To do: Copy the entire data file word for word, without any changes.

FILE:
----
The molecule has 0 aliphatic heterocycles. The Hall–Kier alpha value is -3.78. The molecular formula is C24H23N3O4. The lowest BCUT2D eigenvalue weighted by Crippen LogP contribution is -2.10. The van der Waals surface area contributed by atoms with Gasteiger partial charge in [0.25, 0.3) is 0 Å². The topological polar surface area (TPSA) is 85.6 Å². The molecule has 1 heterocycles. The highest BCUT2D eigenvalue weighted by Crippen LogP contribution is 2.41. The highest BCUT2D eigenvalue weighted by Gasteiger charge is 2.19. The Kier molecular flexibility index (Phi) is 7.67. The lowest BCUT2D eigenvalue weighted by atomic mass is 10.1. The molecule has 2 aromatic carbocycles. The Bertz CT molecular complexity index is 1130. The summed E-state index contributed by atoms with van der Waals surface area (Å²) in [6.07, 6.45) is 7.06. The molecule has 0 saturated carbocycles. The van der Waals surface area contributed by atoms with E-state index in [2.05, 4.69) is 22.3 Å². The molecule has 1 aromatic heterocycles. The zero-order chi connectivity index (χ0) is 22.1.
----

The molecule has 0 aliphatic heterocycles. The Hall–Kier alpha value is -3.78. The molecular formula is C24H23N3O4. The lowest BCUT2D eigenvalue weighted by Crippen LogP contribution is -2.10. The van der Waals surface area contributed by atoms with Gasteiger partial charge in [0.25, 0.3) is 0 Å². The topological polar surface area (TPSA) is 85.6 Å². The molecule has 1 heterocycles. The highest BCUT2D eigenvalue weighted by Crippen LogP contribution is 2.41. The highest BCUT2D eigenvalue weighted by Gasteiger charge is 2.19. The Kier molecular flexibility index (Phi) is 7.67. The lowest BCUT2D eigenvalue weighted by atomic mass is 10.1. The molecule has 2 aromatic carbocycles. The Bertz CT molecular complexity index is 1130. The summed E-state index contributed by atoms with van der Waals surface area (Å²) in [6.07, 6.45) is 7.06. The molecule has 0 saturated carbocycles. The van der Waals surface area contributed by atoms with E-state index in [2.05, 4.69) is 22.3 Å². The molecule has 1 aromatic heterocycles. The zero-order chi connectivity index (χ0) is 22.1.